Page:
U.K. Shouldn't Bomb Syria Without Clear Strategy, Panel Saysby
Parliamentary committee says risk of strikes outweigh benefits
Joining coalition would compromise British diplomatic efforts
The U.K. should only join air strikes on Islamic State in Syria if there is a “coherent international strategy” and a “realistic chance” of defeating the extremist group and ending the beleaguered country’s civil war, a cross-party panel of lawmakers said.
Britain would also lose its ability to help find a political solution to the four-year-old conflict if it joins the coalition attacking targets in Syria, the House of Commons Foreign Affairs Committee said in a report published in London on Tuesday. Royal Air Force bombers have been involved in attacks on positions in Iraq held by Islamic State, also known as ISIL, but Prime Minister David Cameron does not have permission from Parliament to take action in Syria as well.
“We are concerned that the government is focusing on extending air strikes to Syria, responding to the powerful sense that something must be done to tackle ISIL in Syria, without any expectation that its action will be militarily decisive, and without a coherent and long-term plan for defeating ISIL and ending the civil war,” the committee chairman, Crispin Blunt, a member of Cameron’s Conservative Party, said in a statement. “By becoming a full combatant in the U.S. led campaign at this stage, the U.K. risks needlessly compromising its independent diplomatic ability to support an international political solution to the crisis.”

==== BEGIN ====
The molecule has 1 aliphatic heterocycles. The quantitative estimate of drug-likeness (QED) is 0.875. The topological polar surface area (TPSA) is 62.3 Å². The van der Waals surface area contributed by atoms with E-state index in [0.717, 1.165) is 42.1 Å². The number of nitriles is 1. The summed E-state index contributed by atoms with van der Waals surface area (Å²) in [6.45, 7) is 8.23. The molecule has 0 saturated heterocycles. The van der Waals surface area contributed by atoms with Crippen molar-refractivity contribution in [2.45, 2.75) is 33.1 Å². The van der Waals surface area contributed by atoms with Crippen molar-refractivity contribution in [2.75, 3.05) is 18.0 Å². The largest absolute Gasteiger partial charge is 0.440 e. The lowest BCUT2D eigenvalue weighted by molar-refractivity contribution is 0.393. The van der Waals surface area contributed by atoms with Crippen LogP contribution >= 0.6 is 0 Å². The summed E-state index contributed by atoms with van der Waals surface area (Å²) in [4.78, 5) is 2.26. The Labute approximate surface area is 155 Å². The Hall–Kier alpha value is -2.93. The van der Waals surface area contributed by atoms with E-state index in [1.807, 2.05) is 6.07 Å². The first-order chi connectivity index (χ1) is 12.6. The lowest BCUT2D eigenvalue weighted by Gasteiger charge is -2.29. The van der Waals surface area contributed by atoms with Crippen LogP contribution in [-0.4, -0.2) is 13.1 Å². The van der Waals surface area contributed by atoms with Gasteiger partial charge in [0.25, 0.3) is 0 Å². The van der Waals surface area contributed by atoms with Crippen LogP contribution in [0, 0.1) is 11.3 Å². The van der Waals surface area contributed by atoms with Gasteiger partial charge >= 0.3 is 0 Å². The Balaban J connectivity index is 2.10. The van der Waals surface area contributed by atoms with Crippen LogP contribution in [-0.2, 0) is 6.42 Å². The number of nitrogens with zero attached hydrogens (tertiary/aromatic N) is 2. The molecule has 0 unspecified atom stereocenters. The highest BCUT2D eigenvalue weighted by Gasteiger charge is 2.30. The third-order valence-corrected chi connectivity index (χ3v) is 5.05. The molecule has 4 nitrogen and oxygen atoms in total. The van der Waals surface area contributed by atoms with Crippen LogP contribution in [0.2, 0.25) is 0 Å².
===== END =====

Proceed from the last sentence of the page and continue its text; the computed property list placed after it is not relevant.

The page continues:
Any benefits of U.K. involvement in strikes on Syria would be outweighed by the risks of doubts over their legality, chaos on the ground and the military irrelevance of Britain’s contribution to the 65-nation coalition alongside the diplomatic costs, the panel found.
“There is now a miscellany of uncoordinated military engagements by an alarming range of international actors in Iraq and Syria, all of whom share an interest in defeating ISIL and who between them possess an overwhelming capability to do so,” Blunt said. “These forces desperately need coordinating into a coherent strategy and that is where our efforts should be focused. Making the military picture yet more complex is a distraction from the key task to help end the suffering and reverse the spread of this dangerous, barbaric and regressive ideology.”
“RAF airstrikes against ISIL are not the sole solution but military action, in co-ordination with our Coalition allies, is having a substantial impact in degrading ISIL in Iraq and its ability to operate further afield,” Foreign Secretary Philip Hammond said in a statement responding to the report. “In the last year, ISIL has lost 30 percent of its territory in Iraq. It is right that we continue to use military force against ISIL while we use diplomatic power to work towards a political solution in the Syrian civil war.”